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GitHub Accounts Compromised In Password Attack

Ben covers web and technology giants such as Google, Amazon, and Microsoft and their impact on the cloud computing industry, whilst also writing about data centre players and their increasing importance in Europe. He also covers future technologies such as drones, aerospace, science, and the effect of technology on the environment.

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Fallout from LinkedIn breach seems to continue as GitHub admits some accounts were accessed by attacker

GitHub has admitted a number of user accounts have been compromised by an attacker who used previously published account credentials from previous breaches of other online services.

The attacker took these account credentials, such as email addresses and passwords, from other online data breaches and tried them on GitHub accounts.

GitHub said that the attacker had been able to log in to “a number” of GitHub accounts.
“We immediately began investigating,” said GitHub today, but added: “GitHub has not been hacked or compromised.”

Reset

GitHub has now reset passwords on all affected accounts, and is in the process of sending individual notifications to users who were affected.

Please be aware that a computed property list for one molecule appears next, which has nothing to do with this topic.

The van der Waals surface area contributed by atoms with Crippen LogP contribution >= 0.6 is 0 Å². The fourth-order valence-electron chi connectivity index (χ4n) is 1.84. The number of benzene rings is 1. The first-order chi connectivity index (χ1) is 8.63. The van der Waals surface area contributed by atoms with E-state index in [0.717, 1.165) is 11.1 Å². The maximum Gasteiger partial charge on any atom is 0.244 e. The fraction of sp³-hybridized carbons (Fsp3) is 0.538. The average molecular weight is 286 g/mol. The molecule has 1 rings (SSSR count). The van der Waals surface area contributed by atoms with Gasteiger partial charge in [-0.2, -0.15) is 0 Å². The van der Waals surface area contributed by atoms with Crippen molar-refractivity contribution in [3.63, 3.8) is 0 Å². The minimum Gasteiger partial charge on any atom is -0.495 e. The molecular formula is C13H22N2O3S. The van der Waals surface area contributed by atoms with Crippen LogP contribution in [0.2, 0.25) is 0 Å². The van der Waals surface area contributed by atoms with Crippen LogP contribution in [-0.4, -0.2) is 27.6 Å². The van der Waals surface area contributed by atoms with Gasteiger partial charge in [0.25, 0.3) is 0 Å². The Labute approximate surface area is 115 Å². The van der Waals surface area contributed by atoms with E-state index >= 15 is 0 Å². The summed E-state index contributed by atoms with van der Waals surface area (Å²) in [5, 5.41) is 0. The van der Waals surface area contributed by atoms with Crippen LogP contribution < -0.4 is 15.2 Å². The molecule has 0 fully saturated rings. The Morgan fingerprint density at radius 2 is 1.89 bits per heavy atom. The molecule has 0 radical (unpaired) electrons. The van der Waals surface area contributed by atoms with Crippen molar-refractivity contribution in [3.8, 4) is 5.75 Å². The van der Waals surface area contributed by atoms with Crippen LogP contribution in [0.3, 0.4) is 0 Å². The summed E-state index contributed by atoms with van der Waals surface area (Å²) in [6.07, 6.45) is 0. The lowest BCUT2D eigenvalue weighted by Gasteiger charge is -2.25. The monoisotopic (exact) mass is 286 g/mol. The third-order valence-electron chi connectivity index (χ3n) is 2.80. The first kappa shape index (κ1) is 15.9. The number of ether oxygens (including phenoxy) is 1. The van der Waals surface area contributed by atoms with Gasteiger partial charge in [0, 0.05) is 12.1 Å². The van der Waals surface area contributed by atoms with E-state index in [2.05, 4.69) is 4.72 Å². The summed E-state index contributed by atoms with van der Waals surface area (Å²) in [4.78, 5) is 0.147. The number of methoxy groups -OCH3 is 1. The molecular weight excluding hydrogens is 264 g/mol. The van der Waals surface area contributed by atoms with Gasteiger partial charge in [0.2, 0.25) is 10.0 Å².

LinkedIn“If your account was impacted, we are in the process of contacting you directly with information about how to reset your password and restore access to your account,” said GitHub.
“We encourage all users to practice good password hygiene and enable two-factor authentication to protect your account.”

Read more: GitHub Is Relying On Developers To Crack The Business Market

In May it was revealed that 117 million LinkedIn account credentials were up for sale on the dark web. A hacker, known as “Peace,” contacted technology site Motherboard this to offer the details, which are up for sale for five Bitcoins (around £1,564) on dark web site The Real Deal.

Peace claims that that the data was stolen during a breach of LinkedIn back in 2012, in which around 6.5 million encrypted passwords were posted online. The compromised GitHub credentials may well be from the fallout of this breach.

Earlier in June, Facebook founder Mark Zuckerberg’s Twitter and Pinterest accounts were accessed by hackers who noticed that Zuckerberg used the same password across several different sites.

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